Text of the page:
logo codesdope

References in Perl


In Perl, we can also make a reference to a variable. It means that we can refer to the location of a variable in memory or we can point to the memory of a variable or we can make pointer of a variable. We use backslash (\) operator to create a reference to a variable. Let's see this:

use strict;
use warnings;

my @a = (1,2,3);
my $b = \@a;
print "$b\n";

my %c = ('x'=>1,'y'=>2);
my $d = \%c;
print "$d\n";
Output
ARRAY(0x240b568)
HASH(0x240b580)

We have used $b and $d inside the print function and these are the references of array and hash respectively. So, the address of their memory location got printed on the screen. It is really interesting to print the address of a variable which we are using.

Dereferencing


To access the variable from its reference, we write $, @ and % before the reference of scalar, array and hash respectively. For example, for getting the value of a scalar from its reference, we use $$, for array @$ and %$ for the hash. This is called dereferencing. Let's see an example:

use strict;
use warnings;

my @a = (1,2,3);
my $b = \@a;
print "@$b\n";

my %c = ('x'=>1,'y'=>2);
my $d = \%c;
print %$d,"\n";
Output
1 2 3
x1y2

As you saw that @$b printed the value of the array for which b is the reference and %$d printed the value of hash for which d is the reference.

We can use ref to know the type of a variable. Let's see this in action:

use strict;
use warnings;

my @a = (1,2,3);
my $b = \@a;
print ref($b),"\n";

my %c = ('x'=>1,'y'=>2);
my $d = \%c;
print ref($d),"\n";
Output
ARRAY
HASH

Dynamic reference to array and hash


We can create a dynamic reference of an array by surrounding it with [ ] and hash by surrounding it with { }. The arrays and hashes hold scalar values only and do not directly contain other arrays or complex data structures in Perl, but we can achieve this using this reference. Let's see an example to do this:

use strict;
use warnings;

#reference to array
my $r = [1,2,3];

#array inside array
my $r1 = [1,2,[3,4]];

#reference to hash
my $r2 = {'x'=>1,'y'=>2};

#hash inside hash
my $r3 = {'x'=>1,'y=>2','z'=>[1,2],'w'=>{'a'=>3,'b'=>4}};
Output

-> operator


-> is used on the reference of an array or a hash to access the elements of the array or the hash.
We use $referecnce->[index] to access the elements of an array and reference->{'key'} to access the values of a hash.

Suppose we have $r1 = [1,2,[3,4]], then r1->[0] will give its first element, r2->[1] will give its second element.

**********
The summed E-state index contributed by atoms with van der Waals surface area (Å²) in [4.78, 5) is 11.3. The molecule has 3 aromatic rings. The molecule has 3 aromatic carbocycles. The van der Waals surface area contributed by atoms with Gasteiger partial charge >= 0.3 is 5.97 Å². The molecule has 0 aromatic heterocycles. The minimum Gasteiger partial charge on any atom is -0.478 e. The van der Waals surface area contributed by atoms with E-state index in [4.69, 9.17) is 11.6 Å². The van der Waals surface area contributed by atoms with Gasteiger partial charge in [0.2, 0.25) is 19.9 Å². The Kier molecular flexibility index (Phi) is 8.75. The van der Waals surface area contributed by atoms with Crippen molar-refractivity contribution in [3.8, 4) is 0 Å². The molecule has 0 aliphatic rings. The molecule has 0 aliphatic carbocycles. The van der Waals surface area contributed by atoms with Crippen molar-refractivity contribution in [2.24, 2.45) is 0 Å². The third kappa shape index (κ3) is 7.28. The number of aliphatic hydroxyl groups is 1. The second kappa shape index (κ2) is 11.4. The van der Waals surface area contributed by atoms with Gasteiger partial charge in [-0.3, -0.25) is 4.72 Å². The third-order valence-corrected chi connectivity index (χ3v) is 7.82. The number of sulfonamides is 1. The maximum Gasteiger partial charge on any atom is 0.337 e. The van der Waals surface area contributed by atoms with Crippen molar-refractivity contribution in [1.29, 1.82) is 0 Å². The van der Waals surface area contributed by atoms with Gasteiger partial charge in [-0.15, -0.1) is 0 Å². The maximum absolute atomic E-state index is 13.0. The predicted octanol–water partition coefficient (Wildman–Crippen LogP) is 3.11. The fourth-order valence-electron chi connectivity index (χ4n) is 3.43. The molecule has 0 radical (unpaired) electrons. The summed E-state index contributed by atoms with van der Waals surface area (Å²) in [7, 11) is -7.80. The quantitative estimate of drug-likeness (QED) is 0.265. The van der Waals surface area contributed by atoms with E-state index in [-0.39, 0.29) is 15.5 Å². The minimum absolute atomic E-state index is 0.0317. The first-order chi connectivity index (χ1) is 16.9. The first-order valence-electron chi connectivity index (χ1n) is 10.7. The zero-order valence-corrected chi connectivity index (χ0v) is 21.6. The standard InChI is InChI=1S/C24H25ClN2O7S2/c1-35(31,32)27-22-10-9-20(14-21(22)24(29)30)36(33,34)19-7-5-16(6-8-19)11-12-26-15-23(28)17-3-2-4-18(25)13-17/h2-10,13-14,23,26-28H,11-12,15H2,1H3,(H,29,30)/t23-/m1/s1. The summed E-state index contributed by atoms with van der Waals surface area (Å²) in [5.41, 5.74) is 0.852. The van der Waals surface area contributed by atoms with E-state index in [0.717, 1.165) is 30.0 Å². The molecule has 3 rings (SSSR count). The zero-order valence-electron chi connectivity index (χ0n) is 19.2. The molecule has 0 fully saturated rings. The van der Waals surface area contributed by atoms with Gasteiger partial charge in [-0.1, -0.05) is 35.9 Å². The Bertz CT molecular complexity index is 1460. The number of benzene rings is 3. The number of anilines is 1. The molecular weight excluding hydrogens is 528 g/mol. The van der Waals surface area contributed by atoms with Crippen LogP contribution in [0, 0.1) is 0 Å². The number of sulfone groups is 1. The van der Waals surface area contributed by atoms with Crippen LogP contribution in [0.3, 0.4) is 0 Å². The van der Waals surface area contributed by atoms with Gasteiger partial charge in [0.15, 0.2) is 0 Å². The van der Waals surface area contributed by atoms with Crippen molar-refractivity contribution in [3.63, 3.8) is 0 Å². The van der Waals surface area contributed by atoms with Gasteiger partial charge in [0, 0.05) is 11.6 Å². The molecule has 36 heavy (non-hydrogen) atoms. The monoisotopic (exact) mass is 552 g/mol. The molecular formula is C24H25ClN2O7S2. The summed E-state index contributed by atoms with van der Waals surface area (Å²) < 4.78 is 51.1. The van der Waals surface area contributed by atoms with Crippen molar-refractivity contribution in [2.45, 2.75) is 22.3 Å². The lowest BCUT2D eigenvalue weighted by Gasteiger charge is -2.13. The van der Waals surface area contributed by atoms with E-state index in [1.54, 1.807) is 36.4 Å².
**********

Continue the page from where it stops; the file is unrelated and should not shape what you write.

r->[2][0] will give you its first element of third element which is an array (or reference to an array). Its third element is [3,4] which is an array and the first element of [3,4] is 3, so r[2][0] will give 3.

Similarly, $r2->{'x'} will give 1 for $r2 = {'x'=>1,'y'=>2}. Let's see an example to use -> operator.

use strict;
use warnings;

#reference to array
my $r = [1,2,3];

#array inside array
my $r1 = [1,2,[3,4]];

#reference to hash
my $r2 = {'x'=>1,'y'=>2};

#hash inside hash
my $r3 = {'x'=>1,'y'=>2,'z'=>[1,2],'w'=>{'a'=>3,'b'=>4}};

print "$r->[0]\n";
print "$r1->[1]\n";
print "$r1->[2][0]\n";
print "$r2->{'x'}\n";
print $r3->{'w'}->{'a'},"\n";
print $r3->{'z'}->[0],"\n";
Output
1
2
3
1
3
1

References to functions


We can also create reference to a function. This is done by using sub without any name of the function. Let's see an example explaining this:

use strict;
use warnings;

my $r = sub{
  print "I am anonymous function\n";
};
Output

Here, we have used a variable 'r' for the reference of the function.

Notice that we have used a semicolon (;) after function ({};).

We use & to call a function by its reference. We use &$reference_name(parameters) to call a function having 'reference_name' as its reference and 'parameters' are the passed arguments to the function. Let's see this in action:

use strict;
use warnings;

my $r = sub{
  print "I am anonymous function\n";
  print "$_[0]\n";
};

&$r(54);
Output
I am anonymous function
54

Doubt? Ask question
Close

Welcome.please sign up.

Close

Welcome.please login.